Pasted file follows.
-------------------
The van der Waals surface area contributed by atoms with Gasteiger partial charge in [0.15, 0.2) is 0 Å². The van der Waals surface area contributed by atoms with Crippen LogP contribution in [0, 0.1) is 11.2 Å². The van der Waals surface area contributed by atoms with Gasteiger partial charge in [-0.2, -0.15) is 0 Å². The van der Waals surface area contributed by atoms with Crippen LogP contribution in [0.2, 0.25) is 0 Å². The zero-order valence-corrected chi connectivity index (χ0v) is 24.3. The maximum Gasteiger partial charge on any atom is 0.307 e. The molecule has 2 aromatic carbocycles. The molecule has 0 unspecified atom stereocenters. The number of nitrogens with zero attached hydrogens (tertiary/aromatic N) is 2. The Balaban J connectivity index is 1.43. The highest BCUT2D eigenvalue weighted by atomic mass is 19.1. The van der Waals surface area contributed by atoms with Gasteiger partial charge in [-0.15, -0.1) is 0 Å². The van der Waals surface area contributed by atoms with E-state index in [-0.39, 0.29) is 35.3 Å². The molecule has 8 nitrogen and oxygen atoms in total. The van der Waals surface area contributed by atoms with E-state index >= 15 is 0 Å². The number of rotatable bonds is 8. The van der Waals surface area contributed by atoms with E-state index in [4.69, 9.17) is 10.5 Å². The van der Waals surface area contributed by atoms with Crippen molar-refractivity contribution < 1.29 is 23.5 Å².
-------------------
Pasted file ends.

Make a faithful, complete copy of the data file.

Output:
The van der Waals surface area contributed by atoms with Gasteiger partial charge in [0.15, 0.2) is 0 Å². The van der Waals surface area contributed by atoms with Crippen LogP contribution in [0, 0.1) is 11.2 Å². The van der Waals surface area contributed by atoms with Gasteiger partial charge in [-0.2, -0.15) is 0 Å². The van der Waals surface area contributed by atoms with Crippen LogP contribution in [0.2, 0.25) is 0 Å². The zero-order valence-corrected chi connectivity index (χ0v) is 24.3. The maximum Gasteiger partial charge on any atom is 0.307 e. The molecule has 2 aromatic carbocycles. The molecule has 0 unspecified atom stereocenters. The number of nitrogens with zero attached hydrogens (tertiary/aromatic N) is 2. The Balaban J connectivity index is 1.43. The highest BCUT2D eigenvalue weighted by atomic mass is 19.1. The van der Waals surface area contributed by atoms with Gasteiger partial charge in [-0.15, -0.1) is 0 Å². The van der Waals surface area contributed by atoms with E-state index in [-0.39, 0.29) is 35.3 Å². The molecule has 8 nitrogen and oxygen atoms in total. The van der Waals surface area contributed by atoms with E-state index >= 15 is 0 Å². The number of rotatable bonds is 8. The van der Waals surface area contributed by atoms with E-state index in [4.69, 9.17) is 10.5 Å². The van der Waals surface area contributed by atoms with Crippen molar-refractivity contribution < 1.29 is 23.5 Å².